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Cell Cycle Regulatory Proteins
This Sqadia video is the demonstration of Cell Cycle Regulation. Protein Kinase and protein phosphatases, Ubiquitin Ligases and Their Activators, and Gene Regulatory Proteins are Major Cell Cycle Regulatory Proteins that modify Cdks. Cdk-activating kinase (CAK) Phosphorylates an activating site in Cdks. Weel Kinase, phosphorylates inhibitory sites in Cdks primarily involved in controlling entry into mitosis. Cdc25 Phosphatase removes inhibitory phosphates from Cdks. Cdc20 is APC-activating subunit in all cells; triggers initial activation of APC at metaphase-to-anaphase transition; Stimulated by M-Cdk activity. p53 Promotes transcription of genes that induce cell cycle arrest.
Regulation of Kinase Activity
Cdc25 and Wee1 have opposing effects on S. pombe MPF activity. Cells that lack Cdc25 or Wee1 activity, as a result of recessive temperature sensitive mutations in the corresponding genes, have the opposite phenotype. Likewise, cells with multiple copies of plasmids containing wild-type cdc25 or wee1, and which thus produce an excess of the encoded proteins, have opposite phenotypes. These phenotypes imply that the mitotic cyclin CDK complex is activated by Cdc25 and inhibited by Wee1. Interaction of mitotic cyclin (Cdc13) with cyclin-dependent kinase (Cdc2) forms mitosis-promoting factor (MPF). The CDK subunit can be phosphorylated at two regulatory sites: by Wee1 at tyrosine-15 (Y15) and by CDK-activating kinase (CAK) at threonine-161 (T161). Removal of the phosphate on Y15 by Cdc25 phosphatase yields active MPF in which the CDK subunit is monophosphorylated at T161. In a Model for control of entry into anaphase by APC-regulated degradation of the cohesion link between sister chromatids. The multiprotein cohesion complex contains SMC1 and SMC3, dimeric proteins that bind DNA of each sister chromatid through globular domains at one end. Scc1 and two other cohesin subunits bind to the SMC proteins associated with each chromatid, thus crosslinking the chromatids. Three G1 Cyclins Associate with S. cerevisiae CDK to form S Phase–Promoting Factors.
Control of G to S Transition
Genes encoding two S. cerevisiae G1 cyclins were identified by their ability to supress a temperature-sensitive mutant CDK. This genetic screen is based on differences in the interactions between G1 cyclins and wild-type and temperature-sensitive (ts) S. cerevisiae CDKs. Wild-type cells produce a normal CDK that associates with G1 cyclins, forming the active S phase–promoting factor (SPF). Some cdc28 ts mutants express a mutant CDK with low affinity for G1 cyclin at 36°C. These mutants produce enough G1 cyclin-CDK (SPF) to support growth and colony development at 25 C, but not at 36 C. When cdc28 ts cells were transformed with a S. cerevisiae genomic library cloned in a high-copy plasmid, three types of colonies formed at 36 C. Control of the G1 → S phase transition in S. cerevisiae by regulated proteolysis of the S-phase inhibitor Sic1. The S-phase cyclin-CDK complexes (Clb5-CDK and Clb6-CDK) begin to accumulate in G1 but are inhibited by Sic1. This inhibition prevents initiation of DNA replication until the cell is fully prepared. During early G1, unphosphorylated replication initiation factors assemble on an origin-recognition complex (ORC) bound to a replication origin to generate a pre-replication complex. In the S phase, S-phase cyclin-CDK complexes and DDK phosphorylate components of the pre-replication complex. This leads to binding of Cdc45, activation of the Mcm helicases, which unwind the parental DNA strands, and release of the phosphorylated Cdc6 and Ctd1 initiation factors. RPA binds to the resulting single-stranded DNA.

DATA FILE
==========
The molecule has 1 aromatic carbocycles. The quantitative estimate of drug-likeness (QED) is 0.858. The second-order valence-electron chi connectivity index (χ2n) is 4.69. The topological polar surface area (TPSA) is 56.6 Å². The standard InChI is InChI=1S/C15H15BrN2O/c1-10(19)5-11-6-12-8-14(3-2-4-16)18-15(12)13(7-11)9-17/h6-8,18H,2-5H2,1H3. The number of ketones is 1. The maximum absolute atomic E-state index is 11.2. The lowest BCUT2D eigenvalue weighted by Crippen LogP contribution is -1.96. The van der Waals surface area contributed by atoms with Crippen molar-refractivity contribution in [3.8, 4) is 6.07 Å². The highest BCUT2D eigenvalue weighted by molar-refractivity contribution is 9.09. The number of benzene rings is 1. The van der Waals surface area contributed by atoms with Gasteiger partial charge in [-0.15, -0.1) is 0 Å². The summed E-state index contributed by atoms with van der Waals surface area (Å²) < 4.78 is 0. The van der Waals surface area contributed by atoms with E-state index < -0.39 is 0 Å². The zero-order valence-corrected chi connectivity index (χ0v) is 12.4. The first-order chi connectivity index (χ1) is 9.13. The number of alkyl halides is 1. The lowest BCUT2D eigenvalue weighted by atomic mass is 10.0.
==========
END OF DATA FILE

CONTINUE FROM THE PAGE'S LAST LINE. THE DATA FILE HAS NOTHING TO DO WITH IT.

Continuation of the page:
Cell Cycle Checkpoint Control
In the current model for regulation of the eukaryotic cell cycle, passage through the cycle is controlled by G1, S-phase, and mitotic cyclin-dependent kinase complexes. These are composed of a regulatory cyclin subunit and a catalytic cyclin-dependent kinase (CDK) subunit. Two ubiquitin ligase complexes (orange), SCF and APC, polyubiquitinate specific substrates including S-phase inhibitors, securin, and mitotic cyclins, marking these substrates for degradation by proteasomes. Proteolysis of the S-phase inhibitor activates S-phase cyclin-CDK complexes. The unreplicated-DNA checkpoint prevents activation of cyclin A-CDK1 and cyclin B-CDK1. In the spindle-assembly checkpoint, Mad2 and other proteins inhibit activation of the APC specificity factor (Cdc20) required for polyubiquitination of securin, thereby preventing entry into anaphase. In S. cerevisiae, Cdc14 phosphatase activity is required for the exit from mitosis. During interphase and early mitosis, Cdc14 is sequestered and inactivated in the nucleolus.
Programmed Cell Death
Programmed cell death is as needed for proper development as mitosis is. CASPASES are synthesized in cell as inactive precursors, or PROCASPASES, which are usually activated by cleavage at aspartic acids by other caspases. CASPASES stands for cysteine-dependent asparate-specific proteases. There are two pathways for activation of apoptosis, one is Extrinsic pathway i.e. Activaion of apoptosis from outside the cell, and the other is intrinsic pathway i.e. activaation of apoptosis from inside the cell.